Specifiy 'illumina' for AGATCGGAAGAGCACACGTCTGAACTCCAGTCAC
            (standard Illumina TruSeq3 indexed adapter).
            Specifiy 'illumina' for AGATCGGAAGAGCGTCGTGTAGGGAAAGAGTGTA
            (standard Illumina TruSeq universal adapter).
Environment variables:
  show_only 1 = only show what would be done (default not set)
  keep      1 = keep intermediate file(s) (default 0, don't keep)
  cuta_args other cutadapt options (e.g. '--trim-n --max-n=0.25')

  export cuta_args='-O 5'; my.fastq.gz h54_b1 1 40 my_fastq.gz yeast_b3 1 28 Illumina Illumina

Based on this information, here are the 3 cutadapt commands we want to execute:

Adapter trimming commands file
/work/projects/BioITeam/common/script/ H54_miRNA_L004 0 20
/work/projects/BioITeam/common/script/ H54_miRNA_L005 0 20
/work/projects/BioITeam/common/script/ Yeast_RNAseq_L002_R1.fastq.gz yeast_rnaseq 1

Let's put these command into a cuta.cmds commands file. But first we need to learn a bit about Editing files in Linux.

Exercise: Create cuta.cmds file

Use nano or emacs to create a cuta.cmds file with the 3 cutadapt processing commands above. If you have trouble with this, you can copy a pre-made commands file:

cd $SCRATCH/core_ngs/cutadapt
cp $CORENGS/tacc/cuta.cmds .

Or use this "cat to MARKER" trick, also known as an heredoc. The MARKER tag can be anything; below it is EOL.

cd $SCRATCH/core_ngs/cutadapt
cat > cuta.cmds << EOL
/work/projects/BioITeam/common/script/ H54_miRNA_L004 0 20
/work/projects/BioITeam/common/script/ H54_miRNA_L005 0 20
/work/projects/BioITeam/common/script/ Yeast_RNAseq_L002_R1.fastq.gz yeast_rnaseq 1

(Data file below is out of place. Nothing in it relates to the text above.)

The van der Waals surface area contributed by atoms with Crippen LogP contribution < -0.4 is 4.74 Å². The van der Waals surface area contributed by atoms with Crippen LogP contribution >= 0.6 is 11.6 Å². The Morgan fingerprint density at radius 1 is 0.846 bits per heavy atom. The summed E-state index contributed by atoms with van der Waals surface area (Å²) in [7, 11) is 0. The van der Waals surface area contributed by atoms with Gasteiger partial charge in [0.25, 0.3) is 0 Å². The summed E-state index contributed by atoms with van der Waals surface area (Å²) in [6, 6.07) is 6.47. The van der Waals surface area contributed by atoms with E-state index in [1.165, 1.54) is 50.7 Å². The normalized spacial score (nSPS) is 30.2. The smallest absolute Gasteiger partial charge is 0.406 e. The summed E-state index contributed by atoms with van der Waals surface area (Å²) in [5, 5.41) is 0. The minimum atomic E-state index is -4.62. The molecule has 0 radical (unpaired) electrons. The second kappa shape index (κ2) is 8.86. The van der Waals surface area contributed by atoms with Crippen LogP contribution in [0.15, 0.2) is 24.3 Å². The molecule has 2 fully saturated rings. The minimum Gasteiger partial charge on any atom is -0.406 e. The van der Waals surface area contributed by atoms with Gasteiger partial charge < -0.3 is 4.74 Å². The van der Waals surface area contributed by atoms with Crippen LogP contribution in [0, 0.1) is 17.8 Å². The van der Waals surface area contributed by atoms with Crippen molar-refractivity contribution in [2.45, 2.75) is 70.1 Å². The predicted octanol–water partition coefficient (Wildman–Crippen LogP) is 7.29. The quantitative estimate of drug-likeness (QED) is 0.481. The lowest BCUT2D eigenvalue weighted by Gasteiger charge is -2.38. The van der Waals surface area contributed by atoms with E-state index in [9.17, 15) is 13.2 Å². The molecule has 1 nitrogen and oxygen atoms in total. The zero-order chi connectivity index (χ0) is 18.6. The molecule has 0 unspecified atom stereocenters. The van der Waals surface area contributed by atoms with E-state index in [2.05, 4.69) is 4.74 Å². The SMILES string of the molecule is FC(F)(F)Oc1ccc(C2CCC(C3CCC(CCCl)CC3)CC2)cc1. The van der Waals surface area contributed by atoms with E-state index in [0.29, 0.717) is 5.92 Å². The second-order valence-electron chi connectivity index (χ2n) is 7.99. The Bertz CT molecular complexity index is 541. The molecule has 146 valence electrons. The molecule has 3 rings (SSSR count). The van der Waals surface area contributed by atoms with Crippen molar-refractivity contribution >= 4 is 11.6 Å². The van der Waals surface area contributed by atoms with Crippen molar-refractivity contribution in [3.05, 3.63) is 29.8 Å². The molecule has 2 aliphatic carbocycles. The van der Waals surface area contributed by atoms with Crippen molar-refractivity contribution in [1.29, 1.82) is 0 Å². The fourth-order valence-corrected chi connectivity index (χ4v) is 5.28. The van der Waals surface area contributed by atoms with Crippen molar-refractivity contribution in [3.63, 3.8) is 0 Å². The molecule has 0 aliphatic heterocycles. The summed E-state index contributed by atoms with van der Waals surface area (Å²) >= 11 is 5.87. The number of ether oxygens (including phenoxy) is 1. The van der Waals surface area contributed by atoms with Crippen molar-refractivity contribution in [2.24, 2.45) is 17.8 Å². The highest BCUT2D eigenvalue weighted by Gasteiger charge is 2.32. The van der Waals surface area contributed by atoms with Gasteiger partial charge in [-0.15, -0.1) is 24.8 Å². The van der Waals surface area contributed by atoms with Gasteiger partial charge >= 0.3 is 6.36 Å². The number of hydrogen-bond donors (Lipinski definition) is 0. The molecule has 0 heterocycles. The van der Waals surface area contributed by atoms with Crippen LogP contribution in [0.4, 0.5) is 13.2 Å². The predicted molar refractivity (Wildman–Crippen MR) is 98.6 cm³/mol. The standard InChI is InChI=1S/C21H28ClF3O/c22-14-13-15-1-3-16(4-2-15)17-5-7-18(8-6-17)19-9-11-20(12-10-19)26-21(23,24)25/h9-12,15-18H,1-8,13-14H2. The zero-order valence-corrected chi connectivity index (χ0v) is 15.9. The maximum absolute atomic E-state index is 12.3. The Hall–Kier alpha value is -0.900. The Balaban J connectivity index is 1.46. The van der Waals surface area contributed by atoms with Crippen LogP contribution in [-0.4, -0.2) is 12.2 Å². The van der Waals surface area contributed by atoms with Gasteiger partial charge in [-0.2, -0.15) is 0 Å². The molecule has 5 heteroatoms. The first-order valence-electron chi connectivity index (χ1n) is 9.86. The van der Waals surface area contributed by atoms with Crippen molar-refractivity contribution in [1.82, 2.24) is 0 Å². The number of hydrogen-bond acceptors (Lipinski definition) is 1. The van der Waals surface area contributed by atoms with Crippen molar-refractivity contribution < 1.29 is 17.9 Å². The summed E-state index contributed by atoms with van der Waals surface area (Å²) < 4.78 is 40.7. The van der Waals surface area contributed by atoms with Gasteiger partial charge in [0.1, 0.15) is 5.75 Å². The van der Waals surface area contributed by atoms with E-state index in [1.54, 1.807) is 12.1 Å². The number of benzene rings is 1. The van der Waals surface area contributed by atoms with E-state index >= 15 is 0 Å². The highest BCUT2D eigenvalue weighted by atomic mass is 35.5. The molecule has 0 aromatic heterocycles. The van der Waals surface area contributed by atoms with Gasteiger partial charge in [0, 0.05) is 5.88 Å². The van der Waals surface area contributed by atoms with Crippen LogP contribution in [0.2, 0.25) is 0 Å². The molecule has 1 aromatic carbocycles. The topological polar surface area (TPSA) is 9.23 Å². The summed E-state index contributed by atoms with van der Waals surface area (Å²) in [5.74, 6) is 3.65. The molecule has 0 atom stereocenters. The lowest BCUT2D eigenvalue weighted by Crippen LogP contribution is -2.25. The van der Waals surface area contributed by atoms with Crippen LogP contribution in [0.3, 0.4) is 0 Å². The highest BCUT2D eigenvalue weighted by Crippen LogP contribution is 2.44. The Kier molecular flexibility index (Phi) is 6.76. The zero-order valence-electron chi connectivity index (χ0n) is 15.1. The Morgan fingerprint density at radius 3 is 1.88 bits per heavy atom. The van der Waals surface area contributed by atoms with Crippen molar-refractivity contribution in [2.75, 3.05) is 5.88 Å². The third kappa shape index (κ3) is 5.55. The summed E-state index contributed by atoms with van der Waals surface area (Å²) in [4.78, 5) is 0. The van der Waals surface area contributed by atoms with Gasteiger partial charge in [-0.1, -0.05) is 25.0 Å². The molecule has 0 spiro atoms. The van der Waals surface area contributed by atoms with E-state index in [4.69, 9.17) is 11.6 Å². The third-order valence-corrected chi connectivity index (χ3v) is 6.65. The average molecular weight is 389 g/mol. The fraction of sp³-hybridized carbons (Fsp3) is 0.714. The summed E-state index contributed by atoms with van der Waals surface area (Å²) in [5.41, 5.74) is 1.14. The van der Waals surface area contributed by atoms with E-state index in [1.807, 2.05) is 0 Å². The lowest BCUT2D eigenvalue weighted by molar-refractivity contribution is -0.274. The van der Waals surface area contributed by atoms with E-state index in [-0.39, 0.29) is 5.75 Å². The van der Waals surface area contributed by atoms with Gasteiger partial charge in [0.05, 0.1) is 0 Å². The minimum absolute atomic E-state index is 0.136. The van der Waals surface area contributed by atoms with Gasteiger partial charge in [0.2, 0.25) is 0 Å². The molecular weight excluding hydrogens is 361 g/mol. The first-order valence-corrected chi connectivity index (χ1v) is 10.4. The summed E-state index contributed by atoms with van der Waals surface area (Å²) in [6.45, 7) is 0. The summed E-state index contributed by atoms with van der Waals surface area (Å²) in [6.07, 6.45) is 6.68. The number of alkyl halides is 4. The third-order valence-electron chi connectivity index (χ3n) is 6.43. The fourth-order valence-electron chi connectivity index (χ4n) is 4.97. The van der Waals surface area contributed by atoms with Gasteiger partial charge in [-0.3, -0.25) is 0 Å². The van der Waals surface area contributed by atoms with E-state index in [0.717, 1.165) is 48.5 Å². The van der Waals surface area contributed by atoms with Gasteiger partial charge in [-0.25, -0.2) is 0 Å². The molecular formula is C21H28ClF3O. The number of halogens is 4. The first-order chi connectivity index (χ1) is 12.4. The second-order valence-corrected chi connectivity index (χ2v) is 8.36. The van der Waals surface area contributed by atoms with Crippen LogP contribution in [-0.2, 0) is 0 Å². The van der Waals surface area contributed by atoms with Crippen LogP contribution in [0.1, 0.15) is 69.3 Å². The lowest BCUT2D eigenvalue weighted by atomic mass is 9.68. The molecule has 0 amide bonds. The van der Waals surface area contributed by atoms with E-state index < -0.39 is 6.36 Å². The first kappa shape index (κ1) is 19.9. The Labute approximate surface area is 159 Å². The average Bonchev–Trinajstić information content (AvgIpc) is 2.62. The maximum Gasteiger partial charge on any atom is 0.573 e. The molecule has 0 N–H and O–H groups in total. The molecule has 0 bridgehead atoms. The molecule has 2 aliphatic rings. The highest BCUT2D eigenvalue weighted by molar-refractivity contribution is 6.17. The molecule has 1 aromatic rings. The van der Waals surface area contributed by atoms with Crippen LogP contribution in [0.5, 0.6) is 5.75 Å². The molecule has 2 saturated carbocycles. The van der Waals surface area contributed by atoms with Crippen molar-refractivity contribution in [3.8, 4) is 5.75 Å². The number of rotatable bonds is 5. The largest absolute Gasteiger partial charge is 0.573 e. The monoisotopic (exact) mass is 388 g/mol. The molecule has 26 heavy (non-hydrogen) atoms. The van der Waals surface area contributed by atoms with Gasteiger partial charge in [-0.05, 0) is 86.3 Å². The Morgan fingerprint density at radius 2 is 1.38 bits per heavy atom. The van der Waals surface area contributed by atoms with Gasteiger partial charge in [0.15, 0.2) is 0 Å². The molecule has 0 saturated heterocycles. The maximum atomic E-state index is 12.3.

When you're finished you should have a cuta.cmds file that is 3 lines long (check this with wc -l).

Next create a batch submission script for your job and submit it to the normal queue with a maximum run time of 2 hours.

Since batch jobs can't be submitted from an idev session, make sure you are back on a login node (just exit the idev session).

Create and submit cutadapt batch script
cd $SCRATCH/core_ngs/cutadapt -j cuta.cmds -n cuta -t 01:00:00 -a OTH21164 -q normal 
sbatch --reservation=CoreNGS-Wed cuta.slurm
showq -u

# or, if you're not on the reservation: -j cuta.cmds -n cuta -t 01:00:00 -a OTH21164 -q development
sbatch cuta.slurm
showq -u

How will you know your job is done?

Your cuta job will no longer be displayed in the showq -u output.

You can also ask the batch system to send you email when the job starts to run and completes. The has a -e option that lets you provide an email on the command line. Or you can set the EMAIL_ADDRESS environment variable if you want to always fill in this field:


All our BioITeam scripts, if they complete without errors, will write a line to their logfile that includes the words "completed successfully!". So another way of checking that each command completed is to search for that text in the logfiles.

Here we use the powerful grep (general regular expression processor) tool:

# to see all lines in any log file with the words 'completed successfully':
grep 'completed successfully!' *.log

# or, to simply count how many lines have the the words 'completed successfully':
grep 'completed successfully!' *.log | wc -l

# or to see only the names of files that have the words 'completed successfully'
grep -l 'completed successfully!' *.log

# to see the names of the files that do NOT have the words 'completed successfully'
# note we only look in *.cuta.log files since the pass0, pass1, pass2 log files will